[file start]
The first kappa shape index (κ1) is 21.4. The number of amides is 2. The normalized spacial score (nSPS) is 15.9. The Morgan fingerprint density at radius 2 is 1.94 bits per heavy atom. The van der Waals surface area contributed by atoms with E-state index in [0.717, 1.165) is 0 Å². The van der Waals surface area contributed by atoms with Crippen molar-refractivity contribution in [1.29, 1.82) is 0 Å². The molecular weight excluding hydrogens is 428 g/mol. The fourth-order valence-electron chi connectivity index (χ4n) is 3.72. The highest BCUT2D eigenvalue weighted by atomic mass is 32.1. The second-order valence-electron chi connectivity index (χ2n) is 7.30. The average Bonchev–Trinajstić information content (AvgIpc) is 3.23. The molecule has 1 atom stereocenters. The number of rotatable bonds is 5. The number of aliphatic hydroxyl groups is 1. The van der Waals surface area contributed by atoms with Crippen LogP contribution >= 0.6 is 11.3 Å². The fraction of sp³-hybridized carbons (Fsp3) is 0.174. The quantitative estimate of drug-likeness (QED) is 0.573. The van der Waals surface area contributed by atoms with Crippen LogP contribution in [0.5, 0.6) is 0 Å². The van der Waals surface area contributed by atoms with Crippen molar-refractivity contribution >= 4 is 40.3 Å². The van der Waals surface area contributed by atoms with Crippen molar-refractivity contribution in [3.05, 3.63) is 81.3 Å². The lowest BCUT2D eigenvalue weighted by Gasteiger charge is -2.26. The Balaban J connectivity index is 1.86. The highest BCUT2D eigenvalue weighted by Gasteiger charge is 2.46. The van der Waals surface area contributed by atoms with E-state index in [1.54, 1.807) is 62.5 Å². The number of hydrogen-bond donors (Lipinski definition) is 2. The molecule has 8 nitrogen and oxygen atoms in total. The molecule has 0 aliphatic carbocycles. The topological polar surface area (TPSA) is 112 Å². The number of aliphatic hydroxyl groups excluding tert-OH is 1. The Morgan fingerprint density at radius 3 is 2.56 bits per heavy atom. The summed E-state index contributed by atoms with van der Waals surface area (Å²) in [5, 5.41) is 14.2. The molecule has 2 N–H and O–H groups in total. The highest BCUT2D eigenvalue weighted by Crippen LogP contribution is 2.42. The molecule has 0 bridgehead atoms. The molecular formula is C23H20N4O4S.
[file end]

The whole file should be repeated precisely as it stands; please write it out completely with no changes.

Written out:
The first kappa shape index (κ1) is 21.4. The number of amides is 2. The normalized spacial score (nSPS) is 15.9. The Morgan fingerprint density at radius 2 is 1.94 bits per heavy atom. The van der Waals surface area contributed by atoms with E-state index in [0.717, 1.165) is 0 Å². The van der Waals surface area contributed by atoms with Crippen molar-refractivity contribution in [1.29, 1.82) is 0 Å². The molecular weight excluding hydrogens is 428 g/mol. The fourth-order valence-electron chi connectivity index (χ4n) is 3.72. The highest BCUT2D eigenvalue weighted by atomic mass is 32.1. The second-order valence-electron chi connectivity index (χ2n) is 7.30. The average Bonchev–Trinajstić information content (AvgIpc) is 3.23. The molecule has 1 atom stereocenters. The number of rotatable bonds is 5. The number of aliphatic hydroxyl groups is 1. The van der Waals surface area contributed by atoms with Crippen LogP contribution >= 0.6 is 11.3 Å². The fraction of sp³-hybridized carbons (Fsp3) is 0.174. The quantitative estimate of drug-likeness (QED) is 0.573. The van der Waals surface area contributed by atoms with Crippen LogP contribution in [0.5, 0.6) is 0 Å². The van der Waals surface area contributed by atoms with Crippen molar-refractivity contribution >= 4 is 40.3 Å². The van der Waals surface area contributed by atoms with Crippen molar-refractivity contribution in [3.05, 3.63) is 81.3 Å². The lowest BCUT2D eigenvalue weighted by Gasteiger charge is -2.26. The Balaban J connectivity index is 1.86. The highest BCUT2D eigenvalue weighted by Gasteiger charge is 2.46. The van der Waals surface area contributed by atoms with E-state index in [1.54, 1.807) is 62.5 Å². The number of hydrogen-bond donors (Lipinski definition) is 2. The molecule has 8 nitrogen and oxygen atoms in total. The molecule has 0 aliphatic carbocycles. The topological polar surface area (TPSA) is 112 Å². The number of aliphatic hydroxyl groups excluding tert-OH is 1. The Morgan fingerprint density at radius 3 is 2.56 bits per heavy atom. The summed E-state index contributed by atoms with van der Waals surface area (Å²) in [5, 5.41) is 14.2. The molecule has 2 N–H and O–H groups in total. The highest BCUT2D eigenvalue weighted by Crippen LogP contribution is 2.42. The molecule has 0 bridgehead atoms. The molecular formula is C23H20N4O4S.